Hundreds of animators, colorists, background painters, and more walked out of Walt Disney Studios during summer 1941. At the time, enthusiasm for union organizing ran rampant across the country, and Disney’s animation production line demanded fair wages for their work, as well as overtime. The famous strike changed Disney animation forever.
The lead organizer behind unionizing was animator Art Babbitt, an influential part of the early Disney creative team, says animation historian and writer Jake S. Friedman. He chronicles the five-week strike in his latest book, “The Disney Revolt: The Great Labor War of Animation's Golden Age.”
“He played such a pivotal role in the artistry of animation and raising Disney Animation up. He's responsible for so much, even before the famous nine old men,” Friedman explains. “If you look at the old photos of [Walt] Disney with his crew, Art Babbitt is always in there. He rose to a very high status in Walt's inner circle relatively quickly.”
Friedman says Babbitt was instrumental in establishing art education classes at Disney for animators to hone their skills, and is credited for developing the character of Goofy.
But Friedman says that it wasn’t until working on his book that he truly learned who Babbitt was. With the help of an old NYU professor and Babbitt's widow Barbara Perry, he immersed himself into the history.
Much of the trouble at Disney started after Snow White was released in 1938. Prior to the film’s release, Friedman says Disney animators, artists, and management (including Walt Disney), were all loyal to one another.
“Up to the making of Snow White and its premiere, everyone was in it together. ‘All for one, one for all. If we go down, we go down together.’ They were promised these overtime bonuses. They were promised the extra time that they were spending,” he explains.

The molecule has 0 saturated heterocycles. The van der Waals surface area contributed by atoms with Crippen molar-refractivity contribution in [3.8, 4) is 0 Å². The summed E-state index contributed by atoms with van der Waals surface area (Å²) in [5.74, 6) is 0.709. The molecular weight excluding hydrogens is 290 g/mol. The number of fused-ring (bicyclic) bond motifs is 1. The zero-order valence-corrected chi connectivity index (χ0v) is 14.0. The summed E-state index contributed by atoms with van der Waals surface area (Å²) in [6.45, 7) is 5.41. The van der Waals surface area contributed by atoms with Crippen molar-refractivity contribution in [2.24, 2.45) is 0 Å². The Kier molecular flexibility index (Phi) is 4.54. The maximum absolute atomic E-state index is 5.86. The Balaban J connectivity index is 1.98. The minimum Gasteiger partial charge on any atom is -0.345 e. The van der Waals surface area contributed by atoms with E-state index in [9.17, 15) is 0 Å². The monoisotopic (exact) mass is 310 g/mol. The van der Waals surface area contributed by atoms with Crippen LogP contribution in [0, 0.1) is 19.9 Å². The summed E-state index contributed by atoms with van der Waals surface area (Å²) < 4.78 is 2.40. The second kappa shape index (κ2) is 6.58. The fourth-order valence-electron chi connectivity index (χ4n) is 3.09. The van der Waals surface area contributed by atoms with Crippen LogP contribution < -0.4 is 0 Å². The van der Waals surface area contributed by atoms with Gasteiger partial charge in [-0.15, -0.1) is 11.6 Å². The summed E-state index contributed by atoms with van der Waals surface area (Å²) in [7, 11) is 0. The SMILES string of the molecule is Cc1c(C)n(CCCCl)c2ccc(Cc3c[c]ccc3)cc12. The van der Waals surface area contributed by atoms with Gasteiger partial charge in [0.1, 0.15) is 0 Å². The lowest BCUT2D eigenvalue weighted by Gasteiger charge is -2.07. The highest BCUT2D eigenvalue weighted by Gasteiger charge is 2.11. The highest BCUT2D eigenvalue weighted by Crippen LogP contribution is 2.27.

All of a sudden, Walt Disney removed himself from staff, the bonus plan disappeared, and focus turned to moving the studio from LA to Burbank.
“The artists and the population of the Disney Studio split down the middle. Some were super loyal and shared Walt's vision of making art and the others were like, ‘Wait, this is still my job, I have a family to raise. I have mortgages to pay. I can't do that with admission to a new studio. I need the money that I was promised.’”
Despite the difference in opinion between Disney management and its workers, Friedman says Walt was no villain in the story.
“If you're looking for a good versus evil story, my book is not it. It's about two very passionate, very stubborn human beings, Walt Disney and Art Babbitt, who are really fighting for what they believed in, but grew increasingly polarized due to external circumstances.”
Friedman says the Disney unionization is an example of a group of workers who were dedicated to fighting for their rights.
“They stood up for what they believed in. They went all out with their decorated picket signs and their decorated flyers. And Art Babbitt went out and contacted this studio and that studio, and the press, and everyone worked so hard to get what they wanted. These are people who were not loafers, and they weren't what the studio called deadwood. They were people who wanted their fair shake at it.”